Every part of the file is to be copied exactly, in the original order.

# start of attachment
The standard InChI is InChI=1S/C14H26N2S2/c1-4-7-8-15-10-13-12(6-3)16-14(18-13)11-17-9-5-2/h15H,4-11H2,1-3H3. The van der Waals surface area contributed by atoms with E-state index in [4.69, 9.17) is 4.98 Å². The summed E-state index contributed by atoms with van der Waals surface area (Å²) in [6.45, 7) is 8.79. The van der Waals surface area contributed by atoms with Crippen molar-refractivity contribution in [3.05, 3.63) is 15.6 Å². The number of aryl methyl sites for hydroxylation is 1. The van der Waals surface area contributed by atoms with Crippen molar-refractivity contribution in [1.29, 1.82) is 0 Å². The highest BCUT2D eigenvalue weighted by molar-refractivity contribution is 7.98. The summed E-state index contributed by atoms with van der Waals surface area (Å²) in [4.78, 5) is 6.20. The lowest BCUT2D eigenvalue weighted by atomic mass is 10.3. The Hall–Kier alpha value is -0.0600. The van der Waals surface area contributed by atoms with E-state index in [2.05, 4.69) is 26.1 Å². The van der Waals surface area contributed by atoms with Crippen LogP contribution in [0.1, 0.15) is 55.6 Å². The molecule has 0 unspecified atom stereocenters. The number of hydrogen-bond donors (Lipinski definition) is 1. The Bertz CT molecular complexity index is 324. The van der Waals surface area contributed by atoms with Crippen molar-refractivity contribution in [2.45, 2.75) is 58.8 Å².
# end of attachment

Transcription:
The standard InChI is InChI=1S/C14H26N2S2/c1-4-7-8-15-10-13-12(6-3)16-14(18-13)11-17-9-5-2/h15H,4-11H2,1-3H3. The van der Waals surface area contributed by atoms with E-state index in [4.69, 9.17) is 4.98 Å². The summed E-state index contributed by atoms with van der Waals surface area (Å²) in [6.45, 7) is 8.79. The van der Waals surface area contributed by atoms with Crippen molar-refractivity contribution in [3.05, 3.63) is 15.6 Å². The number of aryl methyl sites for hydroxylation is 1. The van der Waals surface area contributed by atoms with Crippen molar-refractivity contribution in [1.29, 1.82) is 0 Å². The highest BCUT2D eigenvalue weighted by molar-refractivity contribution is 7.98. The summed E-state index contributed by atoms with van der Waals surface area (Å²) in [4.78, 5) is 6.20. The lowest BCUT2D eigenvalue weighted by atomic mass is 10.3. The Hall–Kier alpha value is -0.0600. The van der Waals surface area contributed by atoms with E-state index in [2.05, 4.69) is 26.1 Å². The van der Waals surface area contributed by atoms with Crippen LogP contribution in [0.1, 0.15) is 55.6 Å². The molecule has 0 unspecified atom stereocenters. The number of hydrogen-bond donors (Lipinski definition) is 1. The Bertz CT molecular complexity index is 324. The van der Waals surface area contributed by atoms with Crippen molar-refractivity contribution in [2.45, 2.75) is 58.8 Å².